In 2003 Google introduced AdSense, a tool that serves cost-per-click ads by analyzing and targeting page content on publisher sites. AdSense gives web site owners an easy way to bring contextually relevant ads to their pages. By monetizing web pages with existing CPC advertisers AdSense enabled Google to spread its cost-per-click business across the open web.

Google has clearly demonstrated that the key to online advertising success is relevance. As the owner of operator of an ad driven business your mission must becomes centered on helping your users find relevant ads. This may sound strange, as we all are conditioned to view advertising as a distraction, but if you work with advertisers that have something to offer your users, it’s important that your users and your advertisers are able to connect are the right time.  How can you accomplish this? There are 2 basic methods. One is by targeting user consumption, and the second is by targeting user profiles.

Google’s business targets consumption. A user searches for a specific word or term which demonstrates an interest in a product or content, allowing Google to tailor advertising and web site results that are aligned with the consumer’s immediate needs or interests. Similarly, Google’s AdSense looks at the content being consumed and serves ads that are topically aligned with that content. Both of these methods bring users relevant options that they wouldn’t have had access to otherwise, which is why Google’s response rates are so high and their ad products are so profitable.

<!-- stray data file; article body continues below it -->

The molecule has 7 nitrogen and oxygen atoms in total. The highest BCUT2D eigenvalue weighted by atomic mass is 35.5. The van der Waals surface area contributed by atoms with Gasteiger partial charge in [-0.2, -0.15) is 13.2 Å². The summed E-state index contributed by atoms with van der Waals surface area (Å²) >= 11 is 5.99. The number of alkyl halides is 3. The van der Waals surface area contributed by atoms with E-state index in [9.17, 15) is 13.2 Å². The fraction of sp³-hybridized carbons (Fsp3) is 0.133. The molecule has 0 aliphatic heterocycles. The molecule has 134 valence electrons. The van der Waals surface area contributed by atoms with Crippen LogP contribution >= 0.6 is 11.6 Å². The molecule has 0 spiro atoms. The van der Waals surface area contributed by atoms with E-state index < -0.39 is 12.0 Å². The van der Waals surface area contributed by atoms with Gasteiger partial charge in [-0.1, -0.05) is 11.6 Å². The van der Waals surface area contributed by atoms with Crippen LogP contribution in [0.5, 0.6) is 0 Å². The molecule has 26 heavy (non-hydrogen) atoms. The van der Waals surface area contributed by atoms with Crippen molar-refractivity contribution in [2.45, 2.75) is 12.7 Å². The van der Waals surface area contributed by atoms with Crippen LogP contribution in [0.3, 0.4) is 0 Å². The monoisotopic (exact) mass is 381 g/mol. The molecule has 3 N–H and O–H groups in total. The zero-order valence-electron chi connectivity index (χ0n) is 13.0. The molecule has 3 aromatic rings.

In order to provide users with relevancy based on content consumption, your site must be easy to navigate based on need. Clear and thoughtful menus, channels, grouped content, keyword search tools and other drill down methods allow you to create user value and carve out effective advertising opportunities. Yahoo’s Auto, Finance, Real Estate, and Jobs channels each work to build user and advertiser communities around specific needs. The focus of these environments commands much higher ad rates by allowing timely introductions and fueling competition for premium placement. Unfocused pages on the Internet generate .01-.35 cents for every thousand pages viewed. Synergistic environments can often achieve effective CPMs (Cost-per-thousand) of $10-$20. AdSense generates effective CPMs of $1.00- $15, often times doing so on content that wouldn’t sell in a traditional ad-media marketplace.

Whereas consumption targeting is time-based (targeting real time needs and consumption), other methods for targeting are user-based. By identifying and publishing your demographic, psychographic and behavioral data in your media kit, you are building the basic targeting tools that media planners use to consider whether your audience is right for their message.